Twenty-five years ago, James Carville coined some famous words for Bill Clinton’s campaign staff: “The economy, stupid.” It’s also helpful to view the casino world through that lens. Of course, 25 years ago there was no Internet gaming, but the world still revolves around money.
While some people point to market saturation and an aging clientele as reasons to fret about the future of gambling, others argue that the immediate future is buoyed by the fact that we’re living in an era where most people aren’t limited to spending only on necessities. And casinos are a good place for them to try to turn a small amount of money into a large amount of money.
“The economy continues to be strong and we’ll continue to see growth,” said Daniel Holmes, co-practice leader for Rubin Brown’s Gaming Services Group, recently. The company performs accounting, tax compliance, and consulting services for the gaming industry nationwide.
Holmes noted that even though gaming industry revenues did not keep pace with overall economy in 2016, the public’s desire for gaming led to a revenue increase of almost 1 percent. As importantly, new revenue sources – such as Internet gambling –on the verge of sprouting.
A recent earnings report from Paddy Power Betfair quoted a “transformational” growth in sales because of the Internet. That helped New Jersey, which has been perceived to be a dying market, to show real signs of life. “When you factor in online gaming, New Jersey actually had a revenue increase in 2016, for the first time in 10 years,” Holmes said. “That is huge in my mind, as well as for those properties operating there.”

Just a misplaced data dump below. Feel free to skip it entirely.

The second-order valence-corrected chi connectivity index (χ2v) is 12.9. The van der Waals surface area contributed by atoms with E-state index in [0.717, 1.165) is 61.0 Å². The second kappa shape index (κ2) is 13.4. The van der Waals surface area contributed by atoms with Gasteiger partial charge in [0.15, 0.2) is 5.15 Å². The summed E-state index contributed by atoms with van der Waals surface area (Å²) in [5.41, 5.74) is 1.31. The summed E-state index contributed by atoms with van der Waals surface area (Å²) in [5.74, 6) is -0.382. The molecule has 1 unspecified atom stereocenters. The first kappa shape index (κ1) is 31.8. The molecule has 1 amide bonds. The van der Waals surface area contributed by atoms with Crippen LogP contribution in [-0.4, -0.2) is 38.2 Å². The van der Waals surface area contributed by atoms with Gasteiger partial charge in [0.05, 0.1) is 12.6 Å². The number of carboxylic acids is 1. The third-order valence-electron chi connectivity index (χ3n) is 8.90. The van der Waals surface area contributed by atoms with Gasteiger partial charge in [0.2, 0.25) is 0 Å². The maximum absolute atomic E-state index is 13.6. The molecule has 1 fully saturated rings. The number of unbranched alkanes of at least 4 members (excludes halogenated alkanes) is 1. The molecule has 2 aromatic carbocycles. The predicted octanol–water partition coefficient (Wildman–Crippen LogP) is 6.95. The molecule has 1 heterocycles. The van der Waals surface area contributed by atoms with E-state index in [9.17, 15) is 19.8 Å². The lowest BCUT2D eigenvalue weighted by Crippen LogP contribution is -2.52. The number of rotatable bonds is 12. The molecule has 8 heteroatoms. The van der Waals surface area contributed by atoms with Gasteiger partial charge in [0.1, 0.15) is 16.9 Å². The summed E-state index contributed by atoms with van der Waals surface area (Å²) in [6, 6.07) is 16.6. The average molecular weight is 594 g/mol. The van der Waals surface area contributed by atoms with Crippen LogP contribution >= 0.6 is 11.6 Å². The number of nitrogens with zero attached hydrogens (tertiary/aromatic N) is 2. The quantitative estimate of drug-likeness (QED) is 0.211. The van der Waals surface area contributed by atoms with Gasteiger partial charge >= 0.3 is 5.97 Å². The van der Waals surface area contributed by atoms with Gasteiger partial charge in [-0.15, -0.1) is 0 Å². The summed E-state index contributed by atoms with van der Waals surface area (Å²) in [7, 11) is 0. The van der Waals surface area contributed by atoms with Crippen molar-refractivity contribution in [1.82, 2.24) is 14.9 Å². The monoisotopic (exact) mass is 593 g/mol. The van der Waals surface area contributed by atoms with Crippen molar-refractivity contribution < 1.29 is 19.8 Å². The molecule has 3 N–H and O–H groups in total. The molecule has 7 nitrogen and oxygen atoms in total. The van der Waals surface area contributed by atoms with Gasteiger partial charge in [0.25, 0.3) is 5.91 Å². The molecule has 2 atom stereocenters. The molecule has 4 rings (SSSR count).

Brandon Loeschner, co-practice leader in RubinBrown’s Gaming Services Group, said that New Jersey could be an example for the rest of the nation. “The demonstration of value in the online gaming market shows that it’s viable,” he said. And while the data that has been released isn’t broken out by consumer demographics, one could presume that online gambling attracts a younger audience than the brick-and-mortar versions.. “I think that’s a fair hypothesis,” Loeschner said.
Like everyone else, Loeschner and Holmes are watching states consider the legalization of fantasy sports and of traditional sports gambling. Loeschner noted that while fantasy sports has garnered a lot of attention in the news, the companies who offer it are likely not profitable. But with so many states considering legislation, it’s likely just a matter of time before gambling on fantasy sports is legalized.
The pair was reluctant to weigh in on the effect a new president will have on gaming, for several reasons. The obvious – and these are my words here – is that what President Trump says often contradicts earlier statements he has made: his word is not exactly his bond. But Holmes said that having a president from the gaming industry is an overall positive – he’s been there before. Trump could advance the cause for sports betting, for example. On the other hand, major Republican donor Sheldon Adelson has been very much against Internet gambling.
Holmes added that the bigger picture, though, is worth remembering: “When the economy does well, gaming does well.”
But if Internet gaming were to prosper, smaller casinos could suffer, Loeschner said. “Yes, people will still go to resorts that have amenities, but what would have me concerned is what will happen to the casinos in the less densely populated markets,” he said. “How are they going to compete?”
That said, Loeschner noted that the gambling industry today is a classic example of the free market: the best products, with the best service, usually comes out the winner. “We’re talking about a dynamic industry that’s growing nationwide with new products and new segments,” he said, noting that while Nevada, New Jersey, and Mississippi have decades of experience, many newer jurisdictions are catching up.
Loeschner added, “You’re trying to find out what works in your market to keep those folks here … and that’s good for the industry.”